0

Abbey Sellers loves all creatures, great and small

By Trina Trice

Although Abbey Sellers has a broken arm, her love for animals isn't stopping her from helping them.

While visiting her father and stepmother David and Meghan Sellers, Abbey, 10, decided she didn't want to spend her summer sitting on a couch and watching TV.

Abbey decided she wanted to help animals, so she and her stepmother contacted the Clayton County Humane Society.

"I really like animals," Abbey said. "The animals need some loving and care and I thought it would be fun to help them."

Because she's only 10, Abbey's stepmother accompanied her to the Humane Society where they worked once a week for two hours.

"Our insurance typically doesn't allow as young a volunteer as Abbey," said Michele Bryant, president of the Board of Directors of the Clayton County Humane Society. "But she's excellent. She's made a lot of friends with the animals and the staff. She's given a lot of time, love, and attention to the animals."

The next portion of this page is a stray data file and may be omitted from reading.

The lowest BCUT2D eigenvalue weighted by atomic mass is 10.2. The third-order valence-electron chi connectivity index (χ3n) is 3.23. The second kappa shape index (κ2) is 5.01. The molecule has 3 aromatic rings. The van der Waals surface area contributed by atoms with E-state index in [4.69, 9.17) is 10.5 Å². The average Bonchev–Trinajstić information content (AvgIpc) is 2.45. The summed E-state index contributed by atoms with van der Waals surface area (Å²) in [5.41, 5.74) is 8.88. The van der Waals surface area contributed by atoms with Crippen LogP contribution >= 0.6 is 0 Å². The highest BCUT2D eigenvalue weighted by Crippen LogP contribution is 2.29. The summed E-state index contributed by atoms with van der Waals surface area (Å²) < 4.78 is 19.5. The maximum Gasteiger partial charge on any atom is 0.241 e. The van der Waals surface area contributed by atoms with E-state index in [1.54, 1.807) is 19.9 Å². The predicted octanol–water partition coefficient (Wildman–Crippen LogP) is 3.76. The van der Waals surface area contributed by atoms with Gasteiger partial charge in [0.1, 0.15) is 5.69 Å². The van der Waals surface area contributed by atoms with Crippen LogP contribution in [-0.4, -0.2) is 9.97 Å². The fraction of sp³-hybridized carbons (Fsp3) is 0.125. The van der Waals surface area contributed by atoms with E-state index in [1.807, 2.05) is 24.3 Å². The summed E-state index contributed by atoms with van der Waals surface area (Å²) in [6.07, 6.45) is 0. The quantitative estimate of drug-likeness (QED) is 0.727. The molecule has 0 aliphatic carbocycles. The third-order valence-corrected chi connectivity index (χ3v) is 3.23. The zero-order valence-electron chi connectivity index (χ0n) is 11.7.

While she's at the Humane Society, Abbey walks the dogs, cleans cat cages, and launders the bedding used by the animals.

"Sometimes it could be kind of stinky, but it was fun," Abbey said.

Last week Abbey and Meghan Sellers cleaned the cat room that contains more than 40 cats, Sellers said.

But Abbey didn't stop there.

She wrote a letter that she passed out to people in her community explaining that the animals at the Humane Society are taken care of by people who donate, time, money, and food.

As a result, the Humane Society received bedding, food and cleaning supplies.

"It's amazing what a child can do when she puts her mind to it," Bryant said.

While canvassing the Lake Jodeco Road neighborhood for donations, a black Labrador named Magic became ill.

Magic is the Sellers dog.

"After Magic got sick, I thought she'd lose interest (in the fund-raiser), but she didn't," Meghan Sellers said. "But her determination got even stronger."

Despite Magic's illness and a broken arm, Abbey stayed focus on the animals.

"They need to be healthy," she said. "They need more food and loving and caring."

The Clayton County Human Society uses donations for its daily operation. For more information, call (770) 471-9436.